Perhaps the 'new' New Zealand Curriculum will provide a challenge to schools to look beyond such limited horizons?


Anonymous said...

Sounds like an interesting book Bruce? I can see why you like their message! The average teachers, or principal, would find it hard to take - they are caught hook line and sinker on what you call a return to the Victorian 'three Rs' curriculum.It is heresy to be critical of literacy and numeracy!

Anonymous said...

One of the interesting thoughts I often have is fact that before you make progress for positive group action you require the allignment of all stakeholders around the goals and objectives. This ability to make such allignments has been almost lost in communities and schools. Schools especially have lost this alignment even though the reason for tomorrows schools was to establish such alignment or was it choice or market forces or cost savings?
If you wish to alter the way you teach kids then you need to seriously consider starting a school on the philosophy you hold dear. If you could get Government funding I could see little problem in gaining the support from parents/kids teachers and so long as you are correct in your assumptions about how best to educate the postitive/creative potential of the kids the success will be self evident. It is very difficult in my experience to try and change an existing school as the fixed opinions in the community and staff will stop or choke the change. But if you were sucessfull in starting a new school with the exciting prospects you uphold you would see the community come to you once they see the benifits and got over the initial shock. The first step would be to hold a meeting of like minded educators and prospective community suporters to establish a supported philosohpy then start a school!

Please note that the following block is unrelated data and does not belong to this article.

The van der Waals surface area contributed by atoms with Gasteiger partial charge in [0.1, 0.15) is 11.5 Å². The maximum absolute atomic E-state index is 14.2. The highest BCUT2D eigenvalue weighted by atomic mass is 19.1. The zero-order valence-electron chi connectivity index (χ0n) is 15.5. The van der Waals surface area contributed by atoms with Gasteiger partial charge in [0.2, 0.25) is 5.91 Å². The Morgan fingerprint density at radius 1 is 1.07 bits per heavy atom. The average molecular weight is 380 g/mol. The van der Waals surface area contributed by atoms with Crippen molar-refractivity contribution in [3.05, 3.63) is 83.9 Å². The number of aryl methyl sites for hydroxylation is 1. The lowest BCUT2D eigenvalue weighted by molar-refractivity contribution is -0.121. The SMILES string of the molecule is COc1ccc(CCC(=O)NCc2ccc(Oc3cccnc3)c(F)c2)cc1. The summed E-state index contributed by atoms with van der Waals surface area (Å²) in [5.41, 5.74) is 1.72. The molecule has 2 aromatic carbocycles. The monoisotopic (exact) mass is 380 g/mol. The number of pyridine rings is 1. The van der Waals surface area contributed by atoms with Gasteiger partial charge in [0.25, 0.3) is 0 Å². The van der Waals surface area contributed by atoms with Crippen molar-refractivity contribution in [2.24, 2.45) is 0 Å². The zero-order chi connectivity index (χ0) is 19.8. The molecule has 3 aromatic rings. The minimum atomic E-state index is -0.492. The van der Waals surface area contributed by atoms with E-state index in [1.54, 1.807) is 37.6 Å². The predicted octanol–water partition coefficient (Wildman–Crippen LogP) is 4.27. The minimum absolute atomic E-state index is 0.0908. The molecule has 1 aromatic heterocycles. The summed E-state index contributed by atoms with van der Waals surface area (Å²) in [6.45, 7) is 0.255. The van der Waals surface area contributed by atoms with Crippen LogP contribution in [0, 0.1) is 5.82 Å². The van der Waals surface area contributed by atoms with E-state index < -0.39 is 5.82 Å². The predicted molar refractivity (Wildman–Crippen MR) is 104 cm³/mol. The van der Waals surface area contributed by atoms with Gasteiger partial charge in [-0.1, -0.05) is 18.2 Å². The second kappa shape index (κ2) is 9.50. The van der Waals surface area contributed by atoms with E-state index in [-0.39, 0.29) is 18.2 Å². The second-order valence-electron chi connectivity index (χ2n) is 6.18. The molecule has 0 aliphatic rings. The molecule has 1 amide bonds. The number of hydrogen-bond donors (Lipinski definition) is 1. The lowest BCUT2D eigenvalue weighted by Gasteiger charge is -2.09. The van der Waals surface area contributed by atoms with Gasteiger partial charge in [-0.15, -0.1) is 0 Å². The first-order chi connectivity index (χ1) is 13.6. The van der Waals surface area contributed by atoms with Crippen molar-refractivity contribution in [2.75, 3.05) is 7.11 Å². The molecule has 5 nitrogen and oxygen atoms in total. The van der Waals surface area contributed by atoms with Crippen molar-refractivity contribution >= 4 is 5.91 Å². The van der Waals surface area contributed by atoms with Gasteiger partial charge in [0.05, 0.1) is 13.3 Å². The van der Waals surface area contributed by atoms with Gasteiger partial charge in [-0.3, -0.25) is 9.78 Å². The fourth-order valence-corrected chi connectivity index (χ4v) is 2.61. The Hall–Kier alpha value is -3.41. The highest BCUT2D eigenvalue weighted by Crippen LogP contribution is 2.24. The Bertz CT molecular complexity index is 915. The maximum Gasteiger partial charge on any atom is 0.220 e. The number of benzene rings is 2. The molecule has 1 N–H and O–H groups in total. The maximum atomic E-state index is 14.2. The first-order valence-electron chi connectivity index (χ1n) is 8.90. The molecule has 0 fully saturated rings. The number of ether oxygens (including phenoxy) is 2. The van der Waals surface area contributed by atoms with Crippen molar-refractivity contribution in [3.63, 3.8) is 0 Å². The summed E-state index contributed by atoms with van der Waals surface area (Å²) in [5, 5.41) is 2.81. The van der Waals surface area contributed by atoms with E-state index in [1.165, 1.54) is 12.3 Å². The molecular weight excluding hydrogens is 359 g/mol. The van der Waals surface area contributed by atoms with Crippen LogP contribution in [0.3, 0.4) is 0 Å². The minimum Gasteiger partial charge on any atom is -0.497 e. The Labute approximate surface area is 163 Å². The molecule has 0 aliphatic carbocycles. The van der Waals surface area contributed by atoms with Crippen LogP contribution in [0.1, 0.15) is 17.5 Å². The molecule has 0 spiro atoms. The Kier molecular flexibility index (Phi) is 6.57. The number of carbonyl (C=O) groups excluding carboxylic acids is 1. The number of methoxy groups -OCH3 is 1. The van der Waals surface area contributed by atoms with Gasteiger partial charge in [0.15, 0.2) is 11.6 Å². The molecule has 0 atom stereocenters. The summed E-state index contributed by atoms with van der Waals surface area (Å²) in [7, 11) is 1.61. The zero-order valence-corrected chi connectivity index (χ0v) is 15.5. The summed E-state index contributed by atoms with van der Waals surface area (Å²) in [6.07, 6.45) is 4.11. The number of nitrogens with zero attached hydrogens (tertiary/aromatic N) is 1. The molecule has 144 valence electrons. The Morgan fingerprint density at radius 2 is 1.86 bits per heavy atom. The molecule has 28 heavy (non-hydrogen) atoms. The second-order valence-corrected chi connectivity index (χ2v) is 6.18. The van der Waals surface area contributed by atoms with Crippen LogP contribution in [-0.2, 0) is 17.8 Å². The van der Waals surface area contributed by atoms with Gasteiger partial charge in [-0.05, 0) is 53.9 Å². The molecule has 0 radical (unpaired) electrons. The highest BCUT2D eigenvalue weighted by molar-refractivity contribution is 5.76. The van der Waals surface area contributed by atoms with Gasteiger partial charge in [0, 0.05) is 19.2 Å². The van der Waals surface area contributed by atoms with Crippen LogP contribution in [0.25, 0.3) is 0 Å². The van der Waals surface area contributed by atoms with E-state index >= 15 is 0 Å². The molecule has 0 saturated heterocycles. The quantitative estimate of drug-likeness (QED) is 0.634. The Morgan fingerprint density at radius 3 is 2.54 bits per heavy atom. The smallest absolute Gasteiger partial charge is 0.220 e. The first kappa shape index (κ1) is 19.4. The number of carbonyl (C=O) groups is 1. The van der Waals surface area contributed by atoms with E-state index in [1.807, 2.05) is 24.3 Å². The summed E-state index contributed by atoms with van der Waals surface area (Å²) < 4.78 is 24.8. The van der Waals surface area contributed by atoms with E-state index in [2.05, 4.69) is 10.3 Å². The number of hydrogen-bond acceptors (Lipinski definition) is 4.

Bruce Hammonds said...

Couldn't agree more. Sounds like a good plan!

Bruce Hammonds said...

I was a bit quick with my reply to your comments.

What you have outlined would seem a sensible and practical way to go about developing a shared vision and teaching beliefs for a school - new or otherwise.

You are right aslo to think that there is little alignment between schools and their communities. Alignment is often just taken for granted; as long as things go along smoothly no-one questions it or considers other more inclusive options.

Having a 'conversation' with all involved about the challenges of the future, and the qualities students would need to thrive, would naturaly lead on to defining appropriate teaching and learning beliefs. Such 'conversations' would bring to the surface assumptions that for too long have been taken for granted.

If eveyone had the oportunity to voice their concerns, and there was some process to aggregate people's thoughts ( 'wisdom'), then everyone might be willing to support the new directions that they have together defined.

New ideas, are you say are often 'choked' by reluctant, or cynical, staff members ( who often resent community input) and are also 'blocked' by community members who care little for the democratic voices of others- parents or teachers.

If the dialogue process was handled properly such 'voices' could be included in a positive way.

Of course, if you were starting a new school, the process would be a lot easier.

Anonymous said...

Schools are not so much 'dream killers', with their obsession with achievement in literacy and numeracy - but totally unaware of the power of dreams.